It is often said that history is written by the victors.
But oral history has been firmly associated with the voices of the 'ordinary' citizen - a view of turbulent times from the bottom up.
It offers a different version of the unfinished business of the past, be it war, revolution or dictatorship.
In this two-part documentary Alan Dein explores how oral history collides with the official version that has been committed to history books - particularly in nations where the outcome is still bitterly contested.
'Giving a voice to the voiceless'
In Argentina, Memoria Abierta (translated as 'Open Memory') has worked alongside human rights organisations since 1999 to recover the stories of those who survived the so-called 'Dirty War' of the 1970s and '80s.
The Italian historian Alessandro Portelli has been a vital figure in using oral history to challenge and amend the past in Italy.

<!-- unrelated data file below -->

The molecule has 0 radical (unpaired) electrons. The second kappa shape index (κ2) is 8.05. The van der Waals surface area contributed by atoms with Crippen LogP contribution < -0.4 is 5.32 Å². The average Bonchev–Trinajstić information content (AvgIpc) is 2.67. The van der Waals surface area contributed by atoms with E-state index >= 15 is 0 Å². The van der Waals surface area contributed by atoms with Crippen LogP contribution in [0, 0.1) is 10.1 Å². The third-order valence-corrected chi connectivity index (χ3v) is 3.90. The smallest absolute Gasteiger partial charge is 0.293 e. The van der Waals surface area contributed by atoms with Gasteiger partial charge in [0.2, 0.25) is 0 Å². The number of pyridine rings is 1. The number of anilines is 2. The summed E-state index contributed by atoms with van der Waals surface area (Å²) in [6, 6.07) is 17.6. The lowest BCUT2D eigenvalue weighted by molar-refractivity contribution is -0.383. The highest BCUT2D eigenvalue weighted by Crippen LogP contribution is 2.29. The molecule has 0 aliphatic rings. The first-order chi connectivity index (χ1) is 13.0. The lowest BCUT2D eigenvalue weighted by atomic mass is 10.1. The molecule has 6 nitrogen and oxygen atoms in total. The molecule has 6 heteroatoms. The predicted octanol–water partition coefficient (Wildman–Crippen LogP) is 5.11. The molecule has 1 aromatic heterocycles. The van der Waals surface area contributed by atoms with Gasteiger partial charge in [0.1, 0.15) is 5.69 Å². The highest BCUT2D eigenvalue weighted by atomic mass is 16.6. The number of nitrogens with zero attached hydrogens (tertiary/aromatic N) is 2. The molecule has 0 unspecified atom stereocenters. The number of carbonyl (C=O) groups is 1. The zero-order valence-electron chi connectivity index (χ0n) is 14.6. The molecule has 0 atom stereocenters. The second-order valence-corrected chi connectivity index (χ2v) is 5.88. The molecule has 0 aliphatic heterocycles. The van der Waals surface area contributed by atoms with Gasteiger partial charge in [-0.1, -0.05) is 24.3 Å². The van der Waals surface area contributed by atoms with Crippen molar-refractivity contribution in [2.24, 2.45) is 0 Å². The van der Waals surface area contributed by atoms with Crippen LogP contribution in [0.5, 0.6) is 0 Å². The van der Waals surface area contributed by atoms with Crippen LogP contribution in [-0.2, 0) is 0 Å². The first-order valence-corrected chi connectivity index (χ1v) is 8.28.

His account of a single Nazi massacre in Rome in 1943 illustrated how the word-of-mouth history could be crucial in reconstructing the meaning of historical events.
In Russia, the Memorial organisation has come into direct conflict with the authorities over its attempts to gather the voices of those who survived the Gulag and the repressive world of Stalin's Russia.
In a nation where even now the history books still hover uneasily over both Stalin's legacy and the 'achievements' of Soviet times, the work of Memorial has proved troubling and unwelcome in official circles.
Both South Africa and Ireland have seen multiple oral history projects aimed at helping victims give voice to recent trauma and restore them to the mainstream of recorded history.
What has been crucial in all these projects has been the training and empowerment of local voices - not just professional oral historians - to gather intimate and sometimes disturbing stories within their own communities.
Alan Dein hears voices of experience from across the globe and from those using oral history to challenge the past.
First broadcast on 29 September, 2010
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